So, can you really blame me for having some interest in seeing this series, based on that information alone? Here’s another thing: My occasional regional personal interest in serial killers/mass murderers does not end there, either.
I have a cousin named Dale who swears he was almost a Dahmer victim (he says Dahmer offered him a ride from a mall). One of the reasons I believe him is pretty simple: My cousin grew up in West Allis, Wisconsin (Dahmer’s area), and I still have relatives there.
There are a few other interesting facts, too. Richard Speck, who infamously murdered eight nurses in Chicago, once spent time in my area.
He apparently got in a bar fight at a place my dad used to frequent, and even visited a local nurse’s aide. Then, of course, there is the fact that the mother of serial killer Aileen Wuornos, used to live about 12 miles from me.
Honestly, how could I not find these facts sort of interesting? Where I live has a low crime rate yet, somehow, still has some bizarre connections to infamous criminals.
So, hopefully, based on these examples alone, one might understand that these issues can be interesting not just as entertainment, but because these freaky people are out there and not always that far away. Some people watch, and perhaps to some extent enjoy, Monster: The Jeffrey Dahmer Story because they know they must face life’s boogeymen and these are relatively safe ways of remembering “Oh, that’s right, you cannot trust everyone.”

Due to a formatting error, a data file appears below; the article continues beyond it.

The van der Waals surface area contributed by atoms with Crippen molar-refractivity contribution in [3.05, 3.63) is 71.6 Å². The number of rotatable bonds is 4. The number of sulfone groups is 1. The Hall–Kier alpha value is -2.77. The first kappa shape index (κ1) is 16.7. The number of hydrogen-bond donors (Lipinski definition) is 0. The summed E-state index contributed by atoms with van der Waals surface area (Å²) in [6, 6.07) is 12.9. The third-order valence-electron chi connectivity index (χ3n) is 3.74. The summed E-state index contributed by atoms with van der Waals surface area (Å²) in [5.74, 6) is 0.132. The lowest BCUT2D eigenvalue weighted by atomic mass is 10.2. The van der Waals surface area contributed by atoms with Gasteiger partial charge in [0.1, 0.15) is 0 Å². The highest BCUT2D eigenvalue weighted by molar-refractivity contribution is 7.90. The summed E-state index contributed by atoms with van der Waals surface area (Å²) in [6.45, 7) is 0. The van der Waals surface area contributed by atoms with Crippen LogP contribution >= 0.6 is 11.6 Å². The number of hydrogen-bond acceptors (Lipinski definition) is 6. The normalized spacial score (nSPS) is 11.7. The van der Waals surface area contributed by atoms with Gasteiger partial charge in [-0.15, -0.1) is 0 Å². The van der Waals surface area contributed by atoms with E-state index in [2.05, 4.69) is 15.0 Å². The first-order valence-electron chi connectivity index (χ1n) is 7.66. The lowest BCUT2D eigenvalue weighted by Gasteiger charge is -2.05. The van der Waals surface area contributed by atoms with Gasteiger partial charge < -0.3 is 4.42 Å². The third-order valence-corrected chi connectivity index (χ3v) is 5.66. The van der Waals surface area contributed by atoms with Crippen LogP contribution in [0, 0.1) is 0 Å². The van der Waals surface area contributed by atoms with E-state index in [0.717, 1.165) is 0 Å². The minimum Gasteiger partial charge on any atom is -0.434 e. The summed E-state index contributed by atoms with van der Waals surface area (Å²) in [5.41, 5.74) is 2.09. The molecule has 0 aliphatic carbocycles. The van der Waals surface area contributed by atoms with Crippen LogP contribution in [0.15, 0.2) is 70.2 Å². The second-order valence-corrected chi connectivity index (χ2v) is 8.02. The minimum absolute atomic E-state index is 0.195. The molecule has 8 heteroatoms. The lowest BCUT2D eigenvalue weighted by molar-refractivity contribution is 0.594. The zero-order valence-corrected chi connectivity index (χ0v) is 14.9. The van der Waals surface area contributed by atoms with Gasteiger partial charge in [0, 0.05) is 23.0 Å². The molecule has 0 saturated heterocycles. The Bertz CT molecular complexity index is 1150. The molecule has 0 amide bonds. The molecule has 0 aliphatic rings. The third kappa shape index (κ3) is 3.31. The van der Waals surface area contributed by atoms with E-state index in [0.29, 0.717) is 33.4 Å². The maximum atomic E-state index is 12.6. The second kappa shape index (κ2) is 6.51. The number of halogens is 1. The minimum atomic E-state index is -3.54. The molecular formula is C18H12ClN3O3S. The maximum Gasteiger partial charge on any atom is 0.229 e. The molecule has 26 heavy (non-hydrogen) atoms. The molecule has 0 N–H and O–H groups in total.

We should not perpetually live in fear of such people, but they are out there. I would just agree that sometimes it’s healthy to watch something less macabre, for sanity’s sake!
What are your thoughts on Monster: The Jeffrey Dahmer Story and the relevance (and “binge-worthiness”) of such creepy people? Let us know in the comments!